Mirai, the powerful malware that unleashed unprecedented distributed denial-of-service attacks in 2016, has never gone away. And now a new version has been equipped with fresh exploits that suggest its operators want to harness the network bandwidth offered by big businesses.
Getting a telemetry stream back from applications can help organizations to "adjust much more quickly to see how practical attacks are happening on the endpoint and then go to mitigate," says Aaron Lint of Arxan.
Criminals wielding a new strain of ransomware called Cr1ptT0r are targeting network-attached storage users. The campaign was first discovered in February after owners of D-Link network storage enclosures reported that their devices were being crypto-locked.
More than half of 250 anti-virus applications available in Google's Play Store offer insufficient protection against malicious software, according to a new study by testing firm AV Comparatives. One clear takeaway for all Android anti-virus users: Select products carefully.
The latest edition of the ISMG Security Report features a discussion of the role of "prosilience" in IoT security, plus the problem of overnotification under GDPR and the notion of "Spartacus as a Service."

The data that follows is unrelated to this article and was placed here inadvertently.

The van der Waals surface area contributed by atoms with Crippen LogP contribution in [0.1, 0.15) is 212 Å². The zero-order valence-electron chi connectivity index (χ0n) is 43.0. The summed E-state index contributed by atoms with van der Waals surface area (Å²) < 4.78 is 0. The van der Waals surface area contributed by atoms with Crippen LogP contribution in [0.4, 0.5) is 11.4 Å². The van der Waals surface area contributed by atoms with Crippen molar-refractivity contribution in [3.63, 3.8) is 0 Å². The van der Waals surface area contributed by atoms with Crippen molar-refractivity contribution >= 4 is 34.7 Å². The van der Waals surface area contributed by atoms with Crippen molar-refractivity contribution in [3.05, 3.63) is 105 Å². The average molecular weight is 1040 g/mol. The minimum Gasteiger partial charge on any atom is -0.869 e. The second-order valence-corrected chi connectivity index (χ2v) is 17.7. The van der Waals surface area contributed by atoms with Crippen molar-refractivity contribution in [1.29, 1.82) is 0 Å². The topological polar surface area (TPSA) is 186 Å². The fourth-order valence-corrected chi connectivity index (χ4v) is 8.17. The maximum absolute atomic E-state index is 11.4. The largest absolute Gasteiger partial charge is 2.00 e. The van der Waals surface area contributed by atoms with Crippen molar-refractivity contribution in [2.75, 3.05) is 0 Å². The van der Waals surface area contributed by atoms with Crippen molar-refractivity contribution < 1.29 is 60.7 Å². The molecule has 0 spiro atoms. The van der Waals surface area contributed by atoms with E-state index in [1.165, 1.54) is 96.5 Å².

A closely held type of point-of-sale malware, DMSniff, is spreading further while another, GlitchPOS, has also emerged. Despite a surfeit of stolen payment card details on the black market, efforts to steal more continue, highlighting the continuing challenges around card security.
Few internet-connected devices are built to be secure by default, and the problem is getting worse because many devices are connecting to poorly secured cloud services, says Ken Munro of Pen Test Partners.
Today's workforce is increasingly working remotely and relying on a variety of devices and cloud services to accomplish their jobs. Organizations must support but also secure this push, or they risk driving employees to adopt shadow IT, warns Jon Oberheide of Duo Security.
To help ensure that their sensitive data cannot be exfiltrated, some organizations have adopted data diodes, which are hardware devices designed to provide a one-way link to stop exfiltration or block remote attackers, says Mike Timan of Owl Cyber Defense.